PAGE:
Captain Moroni in the Book of Mormon chose to lead the Nephites in war against the Lamanites, with the Nephites acting in a defensive role as the other party was the agitator. Under Moroni's leadership, the Nephites participated in several violent battles with their enemies in defense of their families, religion, and freedoms. An important message regarding these circumstances involved Moroni's attitude about these battles. We learn in Alma 48:11 that Moroni "did not delight in bloodshed" and that he was "a man who did joy in the liberty and the freedoms of his country, and his brethren from bondage and slavery". Again in Alma 55:19 we're told that Moroni "did not delight in murder or bloodshed, but he delighted in the saving of his people from destruction". The Nephites he led "were sorry to take up arms against the Lamanites, because they did not delight in the shedding of blood" (Alma 48:23). Contrarily, the Lamanites "delighted in murdering the Nephites" (Alma 17:14) and "delight[ed] in the shedding of blood" (Alma 26:24).

What more prevalent modern example do we have of delighting in bloodshed than playing violent videogames? It's dishonest to deny that this is an inherently evil problem, not only throughout the world but within the Christian community - even among those of my own faith.

We have a modern group of Lamanites in the Middle East proclaiming themselves as an Islamic State. This army of bigots and antichrists openly delight in real bloodshed. The difference of attitudes between what they do and what the kid with a controller does is remote.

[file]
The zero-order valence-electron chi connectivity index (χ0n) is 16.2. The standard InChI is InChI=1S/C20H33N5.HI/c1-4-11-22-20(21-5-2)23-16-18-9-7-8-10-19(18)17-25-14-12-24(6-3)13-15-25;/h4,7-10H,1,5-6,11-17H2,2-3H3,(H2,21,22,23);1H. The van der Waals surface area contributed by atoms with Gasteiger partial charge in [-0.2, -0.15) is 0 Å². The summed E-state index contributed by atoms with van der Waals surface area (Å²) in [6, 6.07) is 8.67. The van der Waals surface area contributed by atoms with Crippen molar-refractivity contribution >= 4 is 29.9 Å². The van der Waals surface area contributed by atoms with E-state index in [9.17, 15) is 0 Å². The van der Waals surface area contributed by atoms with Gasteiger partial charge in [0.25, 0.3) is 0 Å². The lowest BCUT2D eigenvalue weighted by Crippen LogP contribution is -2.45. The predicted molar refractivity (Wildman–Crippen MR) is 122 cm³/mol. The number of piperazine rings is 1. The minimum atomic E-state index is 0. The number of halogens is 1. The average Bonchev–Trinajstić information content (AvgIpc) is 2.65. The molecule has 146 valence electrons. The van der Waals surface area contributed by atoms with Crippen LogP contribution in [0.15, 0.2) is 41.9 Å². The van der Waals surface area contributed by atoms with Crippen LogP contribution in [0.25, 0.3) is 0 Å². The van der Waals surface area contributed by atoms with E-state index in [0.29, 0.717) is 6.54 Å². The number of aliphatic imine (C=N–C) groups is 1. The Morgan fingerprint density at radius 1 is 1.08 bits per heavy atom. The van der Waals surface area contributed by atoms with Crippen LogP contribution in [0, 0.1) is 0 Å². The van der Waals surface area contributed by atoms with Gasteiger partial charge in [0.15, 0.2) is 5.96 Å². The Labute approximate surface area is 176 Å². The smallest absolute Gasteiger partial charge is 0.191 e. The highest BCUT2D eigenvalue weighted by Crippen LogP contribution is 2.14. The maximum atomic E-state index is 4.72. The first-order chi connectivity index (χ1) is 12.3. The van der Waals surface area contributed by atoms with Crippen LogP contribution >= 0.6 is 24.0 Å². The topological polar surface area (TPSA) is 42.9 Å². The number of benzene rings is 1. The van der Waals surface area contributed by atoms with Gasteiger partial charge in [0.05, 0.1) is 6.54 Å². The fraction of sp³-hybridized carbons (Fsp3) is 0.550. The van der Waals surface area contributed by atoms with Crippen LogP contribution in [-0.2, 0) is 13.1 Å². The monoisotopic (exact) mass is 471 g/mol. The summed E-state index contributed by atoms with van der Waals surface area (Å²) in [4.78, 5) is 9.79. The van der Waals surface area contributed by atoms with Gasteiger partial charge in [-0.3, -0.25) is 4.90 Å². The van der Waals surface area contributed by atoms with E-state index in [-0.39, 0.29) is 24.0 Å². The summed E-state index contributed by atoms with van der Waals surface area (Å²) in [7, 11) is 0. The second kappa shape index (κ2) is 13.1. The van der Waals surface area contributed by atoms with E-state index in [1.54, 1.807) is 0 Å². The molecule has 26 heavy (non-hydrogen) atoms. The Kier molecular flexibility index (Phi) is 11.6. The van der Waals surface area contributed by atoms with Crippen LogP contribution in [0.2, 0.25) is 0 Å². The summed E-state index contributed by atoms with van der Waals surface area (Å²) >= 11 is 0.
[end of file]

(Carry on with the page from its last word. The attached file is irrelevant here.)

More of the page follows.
But the conversation goes beyond videogames. Violence permeates all modern media - film, music, and literature. Sometimes I'm guilty of taking too long before deciding whether or not something damages my soul. Whenever I'm watching a movie or reading a book, I try to ask myself: "Does this glorify violence?" There's a big difference between glorifying violence and teaching a lesson about violence, but sometimes it's hard to tell which is happening. However, when I remember to be honest with myself the distinction becomes clear.

I'm not perfect at this, but I have made some real progress with resisting violent media. My strategies include avoiding all R-rated movies and never playing "shoot 'em up" videogames.

No one is too far away from Christ's outstretched arms to return and repent. His good news is that we can be forgiven of our sins and transformed by His grace if we choose to invite Him into our lives. I wanted to open up about this topic today because it has become a casual evil, an obvious sin our society views with remarkable indifference. It will be a huge victory for Christians when we truly begin talking about violence with at least the same gravity we tend to express when talking about sexual misconduct.

In conclusion I'd like to invite you to consider the scripture we were asked to study during the Primary class I had the joy of attending last Sunday. We discussed Christ's "new" commandment to "love one another" (John 13:34-35). Consider what a child's response would be to the following question:

Do we keep this commandment when we pretend to kill people? 

The answer's obvious, isn't it?

See also: It's "Only" Violence by Brad J. Bushman